Hiring your professional tax preparer is like hiring any other employee:  You wouldn’t do it without a thorough interview or checking their references.  Once you have narrowed your choices down to at least a minimum of three, schedule a face-to-face meeting with the most promising candidates to find out the following:


  1. You need to evaluate their styles and the chemistry you sense between you.  What characteristics and qualities do you think your tax pro should have?  Good communication skills, ability to apply knowledge and creativity, someone you could ask “stupid” questions, and just how comfortable you feel with this person when sharing the most intimate details of your financial life.
  2. Is the tax pro willing to explain what he or she is doing and why? You need a professional tax preparer that will explain things to you.  Not someone who hands you doubletalk, or says a proposed strategy is too complicated to explain.  This usually means they don’t understand it and certainly doesn’t want you to understand either.  Bottom line, how are they keeping you informed about upcoming tax changes? Do they provide education classes or updates via newsletters etc.?  All tax pros must complete continuing education every year to practice. Ask about the type of education the tax pro and his staff receive – if they only ever get tax continuing education, then they can’t help you with a business purchase, retirement planning or other item that might come up.
  3. Does your tax pro present you with Advanced Tax Planning by Choice or merely Tax Compliance? There is a difference!  You need to understand that your tax pro does NOT take care of your taxes. All of the numbers included in your tax return are your responsibility.  You create the numbers not your tax pro.  In fact, your tax pro depends on you for the numbers and information.  And if you’re like most people you take your information to them during the busiest time of year.  Consequently, your tax pro doesn’t have time to think through every business deduction that may be coming to you.  So the question is, what system does this tax pro have in place to make sure they are communicating with you throughout the tax year vs. sending you once a year reminders that it’s time to file your tax return?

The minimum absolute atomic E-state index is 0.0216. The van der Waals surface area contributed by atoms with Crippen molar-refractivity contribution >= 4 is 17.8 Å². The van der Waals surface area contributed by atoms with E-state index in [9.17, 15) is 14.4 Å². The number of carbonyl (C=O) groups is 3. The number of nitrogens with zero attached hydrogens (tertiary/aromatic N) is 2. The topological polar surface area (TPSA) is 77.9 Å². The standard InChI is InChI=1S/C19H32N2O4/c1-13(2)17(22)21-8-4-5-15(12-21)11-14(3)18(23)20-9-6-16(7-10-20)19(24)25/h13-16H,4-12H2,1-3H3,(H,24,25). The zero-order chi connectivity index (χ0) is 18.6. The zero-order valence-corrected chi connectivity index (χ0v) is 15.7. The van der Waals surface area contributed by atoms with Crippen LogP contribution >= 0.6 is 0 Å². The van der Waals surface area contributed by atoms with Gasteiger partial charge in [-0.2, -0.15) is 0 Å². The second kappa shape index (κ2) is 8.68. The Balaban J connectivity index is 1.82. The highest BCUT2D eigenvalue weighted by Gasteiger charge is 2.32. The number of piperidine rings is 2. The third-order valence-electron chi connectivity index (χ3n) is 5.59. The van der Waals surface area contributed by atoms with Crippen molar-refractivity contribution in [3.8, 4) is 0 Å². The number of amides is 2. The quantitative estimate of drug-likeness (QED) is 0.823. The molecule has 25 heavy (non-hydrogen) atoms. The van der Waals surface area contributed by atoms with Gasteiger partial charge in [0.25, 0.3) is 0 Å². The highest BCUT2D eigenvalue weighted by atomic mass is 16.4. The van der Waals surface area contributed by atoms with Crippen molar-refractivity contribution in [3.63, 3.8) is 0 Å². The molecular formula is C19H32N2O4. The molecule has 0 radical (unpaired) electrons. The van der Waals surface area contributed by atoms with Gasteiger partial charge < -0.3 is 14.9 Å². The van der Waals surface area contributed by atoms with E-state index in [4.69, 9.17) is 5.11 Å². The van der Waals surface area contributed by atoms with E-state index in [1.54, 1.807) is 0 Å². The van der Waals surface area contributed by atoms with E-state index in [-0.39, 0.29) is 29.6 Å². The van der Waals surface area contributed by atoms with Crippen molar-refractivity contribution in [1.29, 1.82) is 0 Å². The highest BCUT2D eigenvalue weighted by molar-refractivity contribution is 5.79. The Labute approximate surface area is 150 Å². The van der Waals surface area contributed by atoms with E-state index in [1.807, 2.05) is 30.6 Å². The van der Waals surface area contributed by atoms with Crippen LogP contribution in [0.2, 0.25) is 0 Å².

A side note: One of the biggest issues that tax professionals face is that the client does not inform them about every possible deductible expense.  What I mean is that so many people decide for themselves what they think may not be deductible so they never talk to their tax pro before they make a major financial decision.  By talking to them before entering into a transaction your tax pro can inform you the best tax advantaged way to handle it.  This is worth repeating. You have to talk to your tax advisor before you make major financial decisions or it will potentially cost you thousands in lost tax benefits.


  1. Is he or she asking you lots of questions, too?  Not every approach will work for every person.  No two individuals share identical financial situations so a good tax pro will customize their advice for each client.  The only way they can do that is to ask lots of questions to get to know you and your business.  You need someone that listens to what you have to say and not someone who assumes he or she already knows everything there is to know about you.
  2. Do they offer a free initial consultation to see if the match is good for both of you?  If they do make sure you come prepared.  Bring your last 3 years’ tax returns, a projection of income and expenses for the current year and your specific questions to give them a quick glance of your personal circumstances.  Also, this is the time to establish a good understanding of the level of service (bookkeeping, payroll, tax returns) you want and are willing to pay for.  Do you want them to contact you every quarter, twice a year, or be available every month to review your financials?
  3. Ask about their fee structure.  Remember that tax professionals sell time, which is their only product.  While the fees are a consideration they should not be the only influence on your decision.  However, you want to make sure that if you call with a quick questions or send an email, how do they charge to answer those questions as well? Often times, many offices have staff accountants that do a lot of the preliminary work at a lower rate. Make sure you understand how they determine your fee to prepare a tax return.  Is it a fixed fee or an hourly rate? And when do they require payment? I also recommend that you find a tax pro that specializes in your type of business.  If they are familiar with the particulars of your industry, they don’t have to do a lot of research at your expense
  4. How do they handle deadlines? You don’t need the extra stress of a tax pro who’s cavalier about deadlines or returning your calls.  If they are too busy to meet a deadline they may be short-changing you.  A tax return that is filed late or full of errors means penalties and interest for you.  Also, what’s their back-up plan when they are out of town?  Who is available to answer your questions?  And certainly, when can you expect to receive the completed tax returns from back from you?